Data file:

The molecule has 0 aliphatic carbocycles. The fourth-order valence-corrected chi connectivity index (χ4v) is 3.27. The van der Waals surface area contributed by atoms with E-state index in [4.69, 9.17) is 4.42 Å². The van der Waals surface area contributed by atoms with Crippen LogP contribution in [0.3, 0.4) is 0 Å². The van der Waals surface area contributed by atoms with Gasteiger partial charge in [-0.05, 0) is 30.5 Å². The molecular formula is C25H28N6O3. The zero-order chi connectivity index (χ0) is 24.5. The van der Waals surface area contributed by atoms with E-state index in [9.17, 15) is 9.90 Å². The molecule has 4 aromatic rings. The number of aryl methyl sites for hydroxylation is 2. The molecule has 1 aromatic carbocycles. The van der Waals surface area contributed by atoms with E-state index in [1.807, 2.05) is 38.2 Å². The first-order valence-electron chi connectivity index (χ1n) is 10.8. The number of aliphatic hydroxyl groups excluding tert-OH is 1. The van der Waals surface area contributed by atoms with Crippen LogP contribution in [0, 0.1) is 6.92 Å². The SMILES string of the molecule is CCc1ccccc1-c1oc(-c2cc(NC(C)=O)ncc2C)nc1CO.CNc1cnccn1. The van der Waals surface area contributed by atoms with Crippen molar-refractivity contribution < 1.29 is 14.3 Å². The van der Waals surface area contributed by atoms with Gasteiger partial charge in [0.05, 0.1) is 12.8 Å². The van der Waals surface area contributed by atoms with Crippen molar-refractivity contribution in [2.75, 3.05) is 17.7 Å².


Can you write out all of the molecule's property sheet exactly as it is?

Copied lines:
The molecule has 0 aliphatic carbocycles. The fourth-order valence-corrected chi connectivity index (χ4v) is 3.27. The van der Waals surface area contributed by atoms with E-state index in [4.69, 9.17) is 4.42 Å². The van der Waals surface area contributed by atoms with Crippen LogP contribution in [0.3, 0.4) is 0 Å². The van der Waals surface area contributed by atoms with Gasteiger partial charge in [-0.05, 0) is 30.5 Å². The molecular formula is C25H28N6O3. The zero-order chi connectivity index (χ0) is 24.5. The van der Waals surface area contributed by atoms with E-state index in [9.17, 15) is 9.90 Å². The molecule has 4 aromatic rings. The number of aryl methyl sites for hydroxylation is 2. The molecule has 1 aromatic carbocycles. The van der Waals surface area contributed by atoms with E-state index in [1.807, 2.05) is 38.2 Å². The first-order valence-electron chi connectivity index (χ1n) is 10.8. The number of aliphatic hydroxyl groups excluding tert-OH is 1. The van der Waals surface area contributed by atoms with Crippen LogP contribution in [0, 0.1) is 6.92 Å². The SMILES string of the molecule is CCc1ccccc1-c1oc(-c2cc(NC(C)=O)ncc2C)nc1CO.CNc1cnccn1. The van der Waals surface area contributed by atoms with Crippen molar-refractivity contribution < 1.29 is 14.3 Å². The van der Waals surface area contributed by atoms with Gasteiger partial charge in [0.05, 0.1) is 12.8 Å². The van der Waals surface area contributed by atoms with Crippen molar-refractivity contribution in [2.75, 3.05) is 17.7 Å².